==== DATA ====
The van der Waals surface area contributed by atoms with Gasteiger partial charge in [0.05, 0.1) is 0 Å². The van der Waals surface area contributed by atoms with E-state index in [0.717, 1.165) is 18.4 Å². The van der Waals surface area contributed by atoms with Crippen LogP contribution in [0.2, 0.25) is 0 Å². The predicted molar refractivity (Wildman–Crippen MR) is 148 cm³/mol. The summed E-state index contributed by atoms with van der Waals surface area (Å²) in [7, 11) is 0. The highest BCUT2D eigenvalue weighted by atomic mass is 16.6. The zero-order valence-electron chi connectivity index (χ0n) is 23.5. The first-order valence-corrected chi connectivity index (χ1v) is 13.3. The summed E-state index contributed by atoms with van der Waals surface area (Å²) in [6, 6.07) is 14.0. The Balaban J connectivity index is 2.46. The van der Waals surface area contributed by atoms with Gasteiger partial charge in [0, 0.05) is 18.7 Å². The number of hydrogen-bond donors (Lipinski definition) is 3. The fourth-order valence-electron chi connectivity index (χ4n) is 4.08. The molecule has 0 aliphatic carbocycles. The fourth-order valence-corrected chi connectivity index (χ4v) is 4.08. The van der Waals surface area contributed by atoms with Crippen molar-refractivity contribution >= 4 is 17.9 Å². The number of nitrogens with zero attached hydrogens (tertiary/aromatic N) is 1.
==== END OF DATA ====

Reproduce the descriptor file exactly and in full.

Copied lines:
The van der Waals surface area contributed by atoms with Gasteiger partial charge in [0.05, 0.1) is 0 Å². The van der Waals surface area contributed by atoms with E-state index in [0.717, 1.165) is 18.4 Å². The van der Waals surface area contributed by atoms with Crippen LogP contribution in [0.2, 0.25) is 0 Å². The predicted molar refractivity (Wildman–Crippen MR) is 148 cm³/mol. The summed E-state index contributed by atoms with van der Waals surface area (Å²) in [7, 11) is 0. The highest BCUT2D eigenvalue weighted by atomic mass is 16.6. The zero-order valence-electron chi connectivity index (χ0n) is 23.5. The first-order valence-corrected chi connectivity index (χ1v) is 13.3. The summed E-state index contributed by atoms with van der Waals surface area (Å²) in [6, 6.07) is 14.0. The Balaban J connectivity index is 2.46. The van der Waals surface area contributed by atoms with Gasteiger partial charge in [0, 0.05) is 18.7 Å². The number of hydrogen-bond donors (Lipinski definition) is 3. The fourth-order valence-electron chi connectivity index (χ4n) is 4.08. The molecule has 0 aliphatic carbocycles. The fourth-order valence-corrected chi connectivity index (χ4v) is 4.08. The van der Waals surface area contributed by atoms with Crippen molar-refractivity contribution >= 4 is 17.9 Å². The number of nitrogens with zero attached hydrogens (tertiary/aromatic N) is 1.